New Delhi on Monday scrapped the state’s right to frame its own laws and allowed non-residents to buy property there
For the first time in six days, India eased travel restrictions in some parts of Srinagar on Saturday, and people flooded the streets of Kashmir’s summer capital to buy provisions ahead of the Eid-ul-Azha on Monday.
But with public mobile, landline telephone and internet connections still severed by the authorities in most of the Indian-controlled Jammu and Kashmir state, many people were still struggling to make contact with relatives to plan the holiday.
And some homeowners and city workers were left to clean up Srinagar’s streets on Saturday, a day after police used tear gas and fired pellets to control a protest after Friday prayers over India’s withdrawal of special rights for the Muslim-majority state.
"I am concerned Prime Minister Modi's recent actions in Kashmir have contributed to tensions higher than ever; our administration must make Kashmir a major focus.— Cynthia D. Ritchie (@CynthiaDRitchie) August 10, 2019
PM Khan's recent trip to USA assures we are working together to counter extremism and other issues." - Cong Suozzi pic.twitter.com/X9E0sFqHqu
Seeking to tighten its grip on the region also claimed by neighboring Pakistan, New Delhi on Monday scrapped the state’s right to frame its own laws and allowed non-residents to buy property there.
Prime Minister Narendra Modi’s government also locked down the revolt-torn region, cutting off communications, detaining more than 500 political leaders and activists, and putting a ‘virtual curfew’ into force with numerous police and army roadblocks stopping movement by many residents.
Regional leaders had warned of a backlash in the region, where militants have been fighting Indian rule for nearly 30 years, leading to the deaths of more than 50,000 people.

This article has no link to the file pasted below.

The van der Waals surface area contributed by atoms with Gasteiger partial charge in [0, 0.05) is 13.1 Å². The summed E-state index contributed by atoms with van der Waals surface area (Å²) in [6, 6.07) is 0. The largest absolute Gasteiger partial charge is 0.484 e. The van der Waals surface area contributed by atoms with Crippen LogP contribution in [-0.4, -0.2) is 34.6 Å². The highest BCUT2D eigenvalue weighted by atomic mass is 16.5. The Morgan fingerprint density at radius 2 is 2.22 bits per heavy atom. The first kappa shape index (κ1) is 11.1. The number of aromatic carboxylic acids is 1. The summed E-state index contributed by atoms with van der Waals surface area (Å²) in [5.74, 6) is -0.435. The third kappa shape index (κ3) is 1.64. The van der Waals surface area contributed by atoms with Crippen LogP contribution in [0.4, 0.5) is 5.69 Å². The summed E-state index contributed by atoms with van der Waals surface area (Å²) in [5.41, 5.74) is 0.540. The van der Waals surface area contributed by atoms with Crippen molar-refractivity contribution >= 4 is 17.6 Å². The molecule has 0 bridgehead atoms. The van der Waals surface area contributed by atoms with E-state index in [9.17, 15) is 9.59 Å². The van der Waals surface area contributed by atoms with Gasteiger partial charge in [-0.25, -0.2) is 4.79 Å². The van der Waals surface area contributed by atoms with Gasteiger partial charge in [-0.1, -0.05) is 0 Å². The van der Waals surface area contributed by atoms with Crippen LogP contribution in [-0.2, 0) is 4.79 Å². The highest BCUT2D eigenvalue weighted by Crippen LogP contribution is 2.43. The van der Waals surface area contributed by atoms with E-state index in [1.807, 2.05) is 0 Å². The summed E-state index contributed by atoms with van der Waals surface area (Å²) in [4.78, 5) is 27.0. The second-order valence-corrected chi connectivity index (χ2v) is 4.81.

Signs of Friday’s protest - the largest since India’s clampdown - were visible in the Soura area of Srinagar on Saturday.
Large rocks, wooden platforms, poles and boulders blocked the main street, and shops were shut. Protest graffiti, including calls for “Azad” - the Urdu word for freedom - were visible.
Reuters reported at least 10,000 people were involved in Friday’s protest, based on an estimate provided by a police source and backed up by two eyewitnesses. Another official source on Saturday gave Reuters the same estimate.
In a tweeted statement on Saturday, the spokeswoman for India’s Ministry of Home Affairs, Vasudha Gupta, said that the estimate of 10,000 was “completely fabricated and incorrect”.
There had been a few “stray protests” in the area but “none involved a crowd of more than 20 people”, she said.
Reuters was unable to reach Gupta for further comment.
Video footage carried by international news channels, the BBC and Al Jazeera and available online, appeared to show very large crowds protesting in Srinagar on Friday.